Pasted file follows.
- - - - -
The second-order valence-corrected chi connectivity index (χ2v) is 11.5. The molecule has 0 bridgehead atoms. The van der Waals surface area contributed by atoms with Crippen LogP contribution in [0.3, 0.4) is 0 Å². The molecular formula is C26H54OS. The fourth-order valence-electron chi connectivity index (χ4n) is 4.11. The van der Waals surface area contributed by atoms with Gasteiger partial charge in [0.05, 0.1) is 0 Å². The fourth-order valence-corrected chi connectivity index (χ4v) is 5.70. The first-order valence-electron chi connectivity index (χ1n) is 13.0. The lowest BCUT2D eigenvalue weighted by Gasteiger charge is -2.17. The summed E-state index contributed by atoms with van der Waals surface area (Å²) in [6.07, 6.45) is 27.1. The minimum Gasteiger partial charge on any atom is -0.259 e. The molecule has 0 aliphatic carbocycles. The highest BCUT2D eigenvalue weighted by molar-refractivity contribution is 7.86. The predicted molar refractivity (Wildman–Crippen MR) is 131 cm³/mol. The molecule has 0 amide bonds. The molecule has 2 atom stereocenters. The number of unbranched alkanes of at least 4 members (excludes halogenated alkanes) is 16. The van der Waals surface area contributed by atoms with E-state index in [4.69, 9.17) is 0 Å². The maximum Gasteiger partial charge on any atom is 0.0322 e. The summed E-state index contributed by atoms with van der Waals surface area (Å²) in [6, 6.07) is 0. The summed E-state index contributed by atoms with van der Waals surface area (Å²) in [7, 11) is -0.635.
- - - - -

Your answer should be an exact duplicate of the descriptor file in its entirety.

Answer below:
The second-order valence-corrected chi connectivity index (χ2v) is 11.5. The molecule has 0 bridgehead atoms. The van der Waals surface area contributed by atoms with Crippen LogP contribution in [0.3, 0.4) is 0 Å². The molecular formula is C26H54OS. The fourth-order valence-electron chi connectivity index (χ4n) is 4.11. The van der Waals surface area contributed by atoms with Gasteiger partial charge in [0.05, 0.1) is 0 Å². The fourth-order valence-corrected chi connectivity index (χ4v) is 5.70. The first-order valence-electron chi connectivity index (χ1n) is 13.0. The lowest BCUT2D eigenvalue weighted by Gasteiger charge is -2.17. The summed E-state index contributed by atoms with van der Waals surface area (Å²) in [6.07, 6.45) is 27.1. The minimum Gasteiger partial charge on any atom is -0.259 e. The molecule has 0 aliphatic carbocycles. The highest BCUT2D eigenvalue weighted by molar-refractivity contribution is 7.86. The predicted molar refractivity (Wildman–Crippen MR) is 131 cm³/mol. The molecule has 0 amide bonds. The molecule has 2 atom stereocenters. The number of unbranched alkanes of at least 4 members (excludes halogenated alkanes) is 16. The van der Waals surface area contributed by atoms with E-state index in [4.69, 9.17) is 0 Å². The maximum Gasteiger partial charge on any atom is 0.0322 e. The summed E-state index contributed by atoms with van der Waals surface area (Å²) in [6, 6.07) is 0. The summed E-state index contributed by atoms with van der Waals surface area (Å²) in [7, 11) is -0.635.